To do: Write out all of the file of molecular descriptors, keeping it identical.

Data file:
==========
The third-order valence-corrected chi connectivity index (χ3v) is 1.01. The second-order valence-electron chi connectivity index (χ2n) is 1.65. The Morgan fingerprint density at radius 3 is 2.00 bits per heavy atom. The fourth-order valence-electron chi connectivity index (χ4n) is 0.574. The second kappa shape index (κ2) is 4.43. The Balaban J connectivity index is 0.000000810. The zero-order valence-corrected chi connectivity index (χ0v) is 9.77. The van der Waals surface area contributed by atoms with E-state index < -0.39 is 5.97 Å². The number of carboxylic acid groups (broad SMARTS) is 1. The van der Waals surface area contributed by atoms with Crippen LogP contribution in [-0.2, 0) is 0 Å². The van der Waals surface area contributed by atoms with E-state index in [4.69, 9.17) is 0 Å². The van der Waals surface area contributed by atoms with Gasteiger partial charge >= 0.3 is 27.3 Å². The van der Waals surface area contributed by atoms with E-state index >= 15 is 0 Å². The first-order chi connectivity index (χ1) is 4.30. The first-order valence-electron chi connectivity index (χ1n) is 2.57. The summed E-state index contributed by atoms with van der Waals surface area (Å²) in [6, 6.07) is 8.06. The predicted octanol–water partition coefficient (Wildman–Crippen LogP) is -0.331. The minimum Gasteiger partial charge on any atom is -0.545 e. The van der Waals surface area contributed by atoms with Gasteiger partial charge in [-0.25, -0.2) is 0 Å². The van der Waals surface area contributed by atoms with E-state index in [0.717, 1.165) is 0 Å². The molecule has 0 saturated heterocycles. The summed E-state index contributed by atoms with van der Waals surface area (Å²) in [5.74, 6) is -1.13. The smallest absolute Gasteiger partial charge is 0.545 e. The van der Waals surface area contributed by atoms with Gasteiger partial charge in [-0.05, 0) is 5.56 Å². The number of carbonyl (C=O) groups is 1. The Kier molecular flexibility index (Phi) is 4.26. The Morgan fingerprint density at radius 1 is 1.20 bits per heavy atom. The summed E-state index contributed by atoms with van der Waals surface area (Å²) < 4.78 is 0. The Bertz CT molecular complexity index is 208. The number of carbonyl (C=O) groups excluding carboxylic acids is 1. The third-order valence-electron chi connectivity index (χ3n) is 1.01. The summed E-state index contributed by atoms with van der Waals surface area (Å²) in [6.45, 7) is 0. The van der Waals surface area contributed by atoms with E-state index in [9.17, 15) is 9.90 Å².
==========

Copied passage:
The third-order valence-corrected chi connectivity index (χ3v) is 1.01. The second-order valence-electron chi connectivity index (χ2n) is 1.65. The Morgan fingerprint density at radius 3 is 2.00 bits per heavy atom. The fourth-order valence-electron chi connectivity index (χ4n) is 0.574. The second kappa shape index (κ2) is 4.43. The Balaban J connectivity index is 0.000000810. The zero-order valence-corrected chi connectivity index (χ0v) is 9.77. The van der Waals surface area contributed by atoms with E-state index < -0.39 is 5.97 Å². The number of carboxylic acid groups (broad SMARTS) is 1. The van der Waals surface area contributed by atoms with Crippen LogP contribution in [-0.2, 0) is 0 Å². The van der Waals surface area contributed by atoms with E-state index in [4.69, 9.17) is 0 Å². The van der Waals surface area contributed by atoms with Gasteiger partial charge >= 0.3 is 27.3 Å². The van der Waals surface area contributed by atoms with E-state index >= 15 is 0 Å². The first-order chi connectivity index (χ1) is 4.30. The first-order valence-electron chi connectivity index (χ1n) is 2.57. The summed E-state index contributed by atoms with van der Waals surface area (Å²) in [6, 6.07) is 8.06. The predicted octanol–water partition coefficient (Wildman–Crippen LogP) is -0.331. The minimum Gasteiger partial charge on any atom is -0.545 e. The van der Waals surface area contributed by atoms with Gasteiger partial charge in [-0.25, -0.2) is 0 Å². The van der Waals surface area contributed by atoms with E-state index in [0.717, 1.165) is 0 Å². The molecule has 0 saturated heterocycles. The summed E-state index contributed by atoms with van der Waals surface area (Å²) in [5.74, 6) is -1.13. The smallest absolute Gasteiger partial charge is 0.545 e. The van der Waals surface area contributed by atoms with Gasteiger partial charge in [-0.05, 0) is 5.56 Å². The number of carbonyl (C=O) groups is 1. The Kier molecular flexibility index (Phi) is 4.26. The Morgan fingerprint density at radius 1 is 1.20 bits per heavy atom. The summed E-state index contributed by atoms with van der Waals surface area (Å²) < 4.78 is 0. The Bertz CT molecular complexity index is 208. The number of carbonyl (C=O) groups excluding carboxylic acids is 1. The third-order valence-electron chi connectivity index (χ3n) is 1.01. The summed E-state index contributed by atoms with van der Waals surface area (Å²) in [6.45, 7) is 0. The van der Waals surface area contributed by atoms with E-state index in [9.17, 15) is 9.90 Å².